It’s no secret that business owners are struggling to find good employees these days. According to Patrick Valtin, a talent acquisition and retention consultant and author of No-Fail Hiring 2.0, the problem is not that there aren’t enough qualified candidates—it’s that employers are defining “qualified” all wrong.
The Importance of Soft Skills
“Many small business owners are focusing too much on selecting applicants primarily based on their hard skills,” explains Valtin. If you’re looking for job candidates with specific skills and experience, you could be making a big mistake. According to a Leadership IQ study, almost half of new hires fail within 18 months. Just 11 percent of those failures are due to a lack of hard skills; the rest stem from a lack of soft skills.
Focusing solely on hard skills not only increases the risk of a failed hire, but can also lead you to overspend to land that hire. “Technically qualified applicants know their value,” says Valtin, “and in today’s applicant-driven marketplace, they often inflate their salary expectations.” That means you could end up paying more than you can really afford for a candidate who may not work out.
Soft Skills in Demand
What soft skills should you be looking for? No matter what industry you are in or what position you’re hiring for, skills such as listening and getting along with others are vital to success. According to a 2016 LinkedIn study, the top 10 soft skills employers look for most are:
- Communication (specifically, active listening)
- Organization (planning and implementing projects)
- Critical thinking
- Interpersonal skills (in one’s relationship to others)
- Friendly personality
Assessing Soft Skills
When you’re advertising for an open position, how can you convey the importance of soft skills? “Your job posting should clearly indicate the needed hard skills, while also clearly communicating that you attribute as much importance to vital soft skills,” Valtin says. “Specifically, invite applicants who might not [have] the required hard skills to convince you why they should still be considered for employment.”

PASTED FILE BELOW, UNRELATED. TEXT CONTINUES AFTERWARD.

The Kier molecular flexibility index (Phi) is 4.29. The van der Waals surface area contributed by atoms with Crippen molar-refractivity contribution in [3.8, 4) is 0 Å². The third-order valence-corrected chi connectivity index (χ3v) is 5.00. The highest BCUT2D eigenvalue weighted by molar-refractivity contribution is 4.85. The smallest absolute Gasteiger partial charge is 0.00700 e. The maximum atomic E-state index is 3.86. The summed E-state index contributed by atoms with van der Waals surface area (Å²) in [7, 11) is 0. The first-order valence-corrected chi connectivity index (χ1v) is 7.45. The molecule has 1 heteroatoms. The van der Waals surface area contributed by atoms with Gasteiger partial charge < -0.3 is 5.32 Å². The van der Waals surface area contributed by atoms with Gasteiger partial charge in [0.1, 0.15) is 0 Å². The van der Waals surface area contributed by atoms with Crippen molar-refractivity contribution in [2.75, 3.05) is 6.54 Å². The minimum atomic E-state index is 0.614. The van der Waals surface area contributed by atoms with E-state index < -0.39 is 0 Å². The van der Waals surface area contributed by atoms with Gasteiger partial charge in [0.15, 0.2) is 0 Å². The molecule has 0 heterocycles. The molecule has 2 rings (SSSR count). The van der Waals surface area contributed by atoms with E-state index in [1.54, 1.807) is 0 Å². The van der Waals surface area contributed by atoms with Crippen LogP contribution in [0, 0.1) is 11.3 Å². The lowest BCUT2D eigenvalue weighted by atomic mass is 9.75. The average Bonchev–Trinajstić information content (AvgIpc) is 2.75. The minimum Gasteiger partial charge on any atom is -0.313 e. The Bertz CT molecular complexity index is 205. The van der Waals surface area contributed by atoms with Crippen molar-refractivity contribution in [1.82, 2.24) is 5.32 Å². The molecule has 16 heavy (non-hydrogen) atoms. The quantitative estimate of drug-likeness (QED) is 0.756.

Once you receive some applications, Valtin cautions, don’t make the common mistake of eliminating applicants just because their resumes don’t show the necessary hard skills. “Some applicants may lie [about] their skills or [have different] standards than you,” he explains, noting that it’s easier to remedy a lack of hard skills than a lack of soft ones.
As you sort through job applicants and conduct the interview process, Valtin says, follow these steps to assess a candidate’s soft skills.
- Make a list of important soft skills for the specific job you are posting and keep it in mind during the process.
- No matter what the job is, always evaluate honesty as the prime soft skill.
- Always explain why a specific soft skill is important on the job. For example, if you need someone who has a friendly attitude on the phone, explain how it affects customer service and retention.
- During the interview, challenge the candidate on each specific soft skill by asking them when they were able to demonstrate the skill, and who could verify what they just told you.
- Use pre-hire assessment tests to identify potential problem areas in a candidate’s soft skills. (Valtin suggests this one.)
- When conducting reference checks, ask about a candidate’s specific soft skills or personality-related strengths and weaknesses.
By Rieva Lesonsky